There is a presupposition that in amblyopia, the loss of visual function in one eye is the primary problem and that the loss of binocular vision is the secondary consequence. However, an alternative argument is to consider the loss of binocular vision as the primary problem leading to amblyopia.2,19 Therefore, if the latter is the case, the main aim of treating amblyopia will then be to treat the binocular disorder caused by the suppression of the amblyopic eye via the non-amblyopic eye in the case of monocular amblyopia or binocular deprived vision in the case of binocular amblyopia. This process can be achieved using the new behavioural therapies.20,21

Among the various forms of amblyopia, anisometropic amblyopia has the highest prevalence of 61.6% of all cases of amblyopia.22 The amblyogenic risk factors in terms of uncorrected unequal refractive errors in both eyes are a difference of astigmatism > 1.50 dioptre (D), hyperopia > 1 D and myopia with magnitude > |-3| D.23 Anisometropic amblyopia may commonly occur alongside strabismic amblyopia, termed mixed amblyopia, but these types can be differentiated using clinical routine examination.24 Anisometropic amblyopia is thought to result partially from direct effects of image blur on the development of visual acuity in the amblyopic eye and partially from direct inter-ocular rivalry or inhibition similar to strabismic amblyopia.25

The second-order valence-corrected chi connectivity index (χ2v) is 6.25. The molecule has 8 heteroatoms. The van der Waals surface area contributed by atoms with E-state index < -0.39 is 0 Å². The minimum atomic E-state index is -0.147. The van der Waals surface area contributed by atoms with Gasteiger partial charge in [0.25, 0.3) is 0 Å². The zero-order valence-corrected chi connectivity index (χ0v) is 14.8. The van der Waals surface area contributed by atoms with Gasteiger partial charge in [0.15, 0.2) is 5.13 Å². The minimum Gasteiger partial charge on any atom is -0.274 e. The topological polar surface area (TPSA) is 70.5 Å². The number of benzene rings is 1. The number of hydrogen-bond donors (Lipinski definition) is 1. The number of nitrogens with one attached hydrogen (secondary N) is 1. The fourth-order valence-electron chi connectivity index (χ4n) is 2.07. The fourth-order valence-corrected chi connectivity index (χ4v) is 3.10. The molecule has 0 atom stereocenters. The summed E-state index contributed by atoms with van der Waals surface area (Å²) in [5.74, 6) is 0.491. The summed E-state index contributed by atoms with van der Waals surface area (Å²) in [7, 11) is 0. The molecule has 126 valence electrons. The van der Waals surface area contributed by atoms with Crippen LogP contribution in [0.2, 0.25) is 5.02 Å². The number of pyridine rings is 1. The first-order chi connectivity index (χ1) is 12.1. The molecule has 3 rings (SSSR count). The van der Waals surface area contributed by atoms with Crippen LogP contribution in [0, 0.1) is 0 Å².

In most adults with anisometropic amblyopia, the degree of anisometropic amblyopia is large and is because of long-standing uncorrected anisometropia.26 Leon et al.27 propounded that there are possibilities of an increase in anisometropic amblyopia both during infancy and with more severe anisometropic amblyopia during early childhood. Anisometropic amblyopia severity and onset is difficult to address in childhood because it involves both prevalence of a condition that is not evidently easy to detect as there is no manifest ocular misalignment and the amblyopia may go undetected because of the challenges of measuring visual acuity during infancy.28 These reasons along with inadequate school vision screening programmes could perhaps account for the high prevalence of anisometropic amblyopia among other forms of amblyopia that have affected mainly young adults because of the failure of early detection.